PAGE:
In fact, there were a lot of things I was hesitant about; probably none more so than Jim Carrey as Dr. Robotnik. I think I’m in the minority on this one, but I’ve never been a big fan of his crazy, over-the-top humor from the 90s. That’s clearly the persona he was channeling in the trailer and it just wasn’t doing it for me. But, I was so pleasantly surprised by his character in the movie. He wasn’t my favorite or anything, but he was definitely more than bearable. The trailer was pretty misleading with him, playing up those Jim Carrey-y moments as straight humor, whereas in the context of the movie, he comes across as more arrogant than goofy.
People will still find him very funny, but most of his scenes aren’t exactly played for laughs like the trailer would imply. The other characters were surprisingly decent as well. I thought that Sonic would potentially run the risk of being annoying and he gets close a few times, but he’s actually not bad. They imbue his character with a predictable, but surprisingly heartfelt arc that really makes you get on board with him. And then you’ve got James Marsden as Tom who provides a really entertaining counterbalance to Sonic.
The trailer portrayed him as sort of a bumbling cop character and he does have elements of that at times, but he’s also got great reactions to everything that goes on and, as weird as it sounds, really good chemistry with Sonic. The story itself isn’t anything too special, but it’s definitely serviceable (despite its oddly blatant Olive Garden and Zillow product placement).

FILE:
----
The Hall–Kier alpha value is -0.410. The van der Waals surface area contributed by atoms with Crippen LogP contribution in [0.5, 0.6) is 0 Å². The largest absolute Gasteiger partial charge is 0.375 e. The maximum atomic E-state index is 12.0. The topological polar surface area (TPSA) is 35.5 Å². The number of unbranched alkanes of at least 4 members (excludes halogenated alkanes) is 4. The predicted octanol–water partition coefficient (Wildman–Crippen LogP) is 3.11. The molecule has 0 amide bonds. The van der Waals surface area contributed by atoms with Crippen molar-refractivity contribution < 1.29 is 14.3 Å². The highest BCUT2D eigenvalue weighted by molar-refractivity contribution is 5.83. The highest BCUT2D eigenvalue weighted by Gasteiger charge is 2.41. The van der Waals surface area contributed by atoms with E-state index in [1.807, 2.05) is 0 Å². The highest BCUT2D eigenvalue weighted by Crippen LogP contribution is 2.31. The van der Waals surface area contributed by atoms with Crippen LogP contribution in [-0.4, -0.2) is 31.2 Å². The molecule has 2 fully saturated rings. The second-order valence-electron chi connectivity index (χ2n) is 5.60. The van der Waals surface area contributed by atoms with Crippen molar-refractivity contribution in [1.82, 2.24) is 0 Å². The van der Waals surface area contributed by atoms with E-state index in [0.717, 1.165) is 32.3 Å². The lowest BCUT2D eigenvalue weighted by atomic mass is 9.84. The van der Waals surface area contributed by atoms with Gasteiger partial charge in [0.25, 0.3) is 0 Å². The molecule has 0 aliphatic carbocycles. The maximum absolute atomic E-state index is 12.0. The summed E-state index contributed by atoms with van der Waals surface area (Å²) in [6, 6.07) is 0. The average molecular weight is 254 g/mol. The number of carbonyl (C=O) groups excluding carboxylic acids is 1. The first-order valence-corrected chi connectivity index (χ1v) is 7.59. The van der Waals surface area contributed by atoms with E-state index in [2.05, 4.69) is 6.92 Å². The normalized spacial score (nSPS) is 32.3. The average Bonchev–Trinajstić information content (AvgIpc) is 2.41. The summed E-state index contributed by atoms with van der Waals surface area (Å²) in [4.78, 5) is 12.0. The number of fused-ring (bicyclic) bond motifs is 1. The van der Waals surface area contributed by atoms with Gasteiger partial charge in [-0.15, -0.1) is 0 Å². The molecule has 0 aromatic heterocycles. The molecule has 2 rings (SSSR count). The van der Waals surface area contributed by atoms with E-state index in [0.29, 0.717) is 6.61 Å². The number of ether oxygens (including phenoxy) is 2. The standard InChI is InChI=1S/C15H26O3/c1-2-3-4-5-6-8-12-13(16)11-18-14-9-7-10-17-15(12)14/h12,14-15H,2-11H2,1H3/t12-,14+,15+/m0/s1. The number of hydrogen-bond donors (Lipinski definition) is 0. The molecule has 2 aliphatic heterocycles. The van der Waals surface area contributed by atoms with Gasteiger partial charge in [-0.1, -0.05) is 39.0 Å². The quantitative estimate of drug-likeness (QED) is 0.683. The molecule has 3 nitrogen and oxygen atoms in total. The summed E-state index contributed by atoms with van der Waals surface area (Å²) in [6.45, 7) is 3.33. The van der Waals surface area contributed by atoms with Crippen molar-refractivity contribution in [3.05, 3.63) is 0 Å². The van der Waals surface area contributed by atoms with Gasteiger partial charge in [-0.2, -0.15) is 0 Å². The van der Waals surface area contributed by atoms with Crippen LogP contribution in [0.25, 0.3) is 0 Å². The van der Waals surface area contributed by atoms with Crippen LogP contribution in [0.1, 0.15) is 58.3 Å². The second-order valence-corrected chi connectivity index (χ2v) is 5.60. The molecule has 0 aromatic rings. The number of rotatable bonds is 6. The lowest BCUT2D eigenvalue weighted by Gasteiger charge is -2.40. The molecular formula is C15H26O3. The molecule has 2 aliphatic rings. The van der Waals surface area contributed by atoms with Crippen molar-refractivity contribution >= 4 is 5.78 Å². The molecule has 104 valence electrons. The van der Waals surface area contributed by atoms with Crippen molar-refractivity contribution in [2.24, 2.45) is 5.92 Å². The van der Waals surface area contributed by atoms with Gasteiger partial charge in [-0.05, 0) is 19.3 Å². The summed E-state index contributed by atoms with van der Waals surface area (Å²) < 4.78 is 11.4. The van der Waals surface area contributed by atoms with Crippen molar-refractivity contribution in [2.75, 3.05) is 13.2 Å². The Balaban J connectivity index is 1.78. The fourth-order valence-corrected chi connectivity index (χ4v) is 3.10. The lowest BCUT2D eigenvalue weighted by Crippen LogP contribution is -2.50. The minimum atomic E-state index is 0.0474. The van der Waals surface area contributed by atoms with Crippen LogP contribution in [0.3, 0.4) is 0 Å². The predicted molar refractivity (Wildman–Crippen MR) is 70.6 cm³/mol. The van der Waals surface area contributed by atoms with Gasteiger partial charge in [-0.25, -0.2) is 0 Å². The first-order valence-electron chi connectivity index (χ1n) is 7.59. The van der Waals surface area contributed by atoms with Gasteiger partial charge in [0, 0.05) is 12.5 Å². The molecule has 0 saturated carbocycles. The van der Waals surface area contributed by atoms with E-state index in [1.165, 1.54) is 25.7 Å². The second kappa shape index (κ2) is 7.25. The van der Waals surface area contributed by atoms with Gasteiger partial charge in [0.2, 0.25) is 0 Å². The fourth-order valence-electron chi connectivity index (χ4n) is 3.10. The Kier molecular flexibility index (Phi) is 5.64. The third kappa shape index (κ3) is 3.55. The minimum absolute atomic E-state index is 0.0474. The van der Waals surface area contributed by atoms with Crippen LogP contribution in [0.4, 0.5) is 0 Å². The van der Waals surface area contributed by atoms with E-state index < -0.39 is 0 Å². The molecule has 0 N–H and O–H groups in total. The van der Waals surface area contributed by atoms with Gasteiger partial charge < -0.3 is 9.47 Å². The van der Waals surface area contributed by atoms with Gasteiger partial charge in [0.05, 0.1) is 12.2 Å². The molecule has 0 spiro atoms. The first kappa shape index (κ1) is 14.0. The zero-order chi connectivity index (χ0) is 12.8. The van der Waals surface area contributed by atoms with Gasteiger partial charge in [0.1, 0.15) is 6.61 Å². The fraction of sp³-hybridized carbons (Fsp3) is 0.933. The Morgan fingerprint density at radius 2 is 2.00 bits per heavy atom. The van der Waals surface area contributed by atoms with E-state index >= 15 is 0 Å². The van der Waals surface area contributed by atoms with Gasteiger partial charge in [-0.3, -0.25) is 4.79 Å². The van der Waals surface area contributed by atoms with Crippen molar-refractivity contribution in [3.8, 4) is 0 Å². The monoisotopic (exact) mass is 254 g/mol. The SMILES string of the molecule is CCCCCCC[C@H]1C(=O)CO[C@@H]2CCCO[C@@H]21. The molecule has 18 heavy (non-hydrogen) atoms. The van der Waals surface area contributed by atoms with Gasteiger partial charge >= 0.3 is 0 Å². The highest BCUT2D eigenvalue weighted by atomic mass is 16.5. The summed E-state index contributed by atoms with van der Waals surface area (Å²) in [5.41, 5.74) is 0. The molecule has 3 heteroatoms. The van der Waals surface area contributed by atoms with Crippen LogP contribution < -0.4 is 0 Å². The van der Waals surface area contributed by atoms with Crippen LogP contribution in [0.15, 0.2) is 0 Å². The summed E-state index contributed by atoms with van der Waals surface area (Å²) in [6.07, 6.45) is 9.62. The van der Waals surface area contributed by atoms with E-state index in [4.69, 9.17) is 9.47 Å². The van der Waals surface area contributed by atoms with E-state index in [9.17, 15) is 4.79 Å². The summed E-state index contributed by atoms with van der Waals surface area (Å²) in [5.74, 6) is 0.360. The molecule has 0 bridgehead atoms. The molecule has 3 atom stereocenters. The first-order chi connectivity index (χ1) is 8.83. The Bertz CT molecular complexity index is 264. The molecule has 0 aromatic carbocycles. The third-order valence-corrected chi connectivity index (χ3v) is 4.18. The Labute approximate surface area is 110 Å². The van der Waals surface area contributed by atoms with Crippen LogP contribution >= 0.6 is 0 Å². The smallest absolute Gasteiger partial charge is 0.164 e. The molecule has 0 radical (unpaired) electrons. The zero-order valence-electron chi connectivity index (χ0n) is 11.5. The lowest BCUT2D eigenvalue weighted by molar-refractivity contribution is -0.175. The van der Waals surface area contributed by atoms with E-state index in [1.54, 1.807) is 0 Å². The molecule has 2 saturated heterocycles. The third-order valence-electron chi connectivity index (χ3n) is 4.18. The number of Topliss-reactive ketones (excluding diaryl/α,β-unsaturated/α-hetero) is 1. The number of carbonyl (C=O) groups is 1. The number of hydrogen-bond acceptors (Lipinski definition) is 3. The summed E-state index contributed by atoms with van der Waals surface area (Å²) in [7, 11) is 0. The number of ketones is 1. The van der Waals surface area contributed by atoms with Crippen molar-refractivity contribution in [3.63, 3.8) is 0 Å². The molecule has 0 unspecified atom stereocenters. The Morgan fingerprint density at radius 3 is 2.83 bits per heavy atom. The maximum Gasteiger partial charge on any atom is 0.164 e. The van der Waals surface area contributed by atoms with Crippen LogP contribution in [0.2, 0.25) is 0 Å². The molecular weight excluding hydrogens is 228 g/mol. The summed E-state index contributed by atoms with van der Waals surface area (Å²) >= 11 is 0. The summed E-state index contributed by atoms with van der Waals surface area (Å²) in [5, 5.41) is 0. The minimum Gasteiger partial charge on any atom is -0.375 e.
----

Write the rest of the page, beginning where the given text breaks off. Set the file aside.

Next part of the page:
It’s quite predictable and has a few major lapses in logic, but the plot still comes together fairly well and moves along at a really good pace no pun intended. Based on the trailer and the now infamous Uhh meow? scene, I was concerned about the humor, but I actually found it to be pretty entertaining. The jokes didn’t always hit, but it had enough situational humor and simple sight gags (like the opening turtle scene) that just really worked for me.
There was also a lot of referential humor that I wasn’t expecting with funny allusions to plenty of movies including Speed and the Fast and Furious franchise. Another thing that really surprised me was the soundtrack. I have a feeling not too many people are gonna be talking about the music other than the Sonic themes, but this had some really good and fitting songs. It might’ve been a tad on-the-nose, but I thought using Boom by X Ambassadors during Sonic’s ìQuicksilverî scene was a really good choice.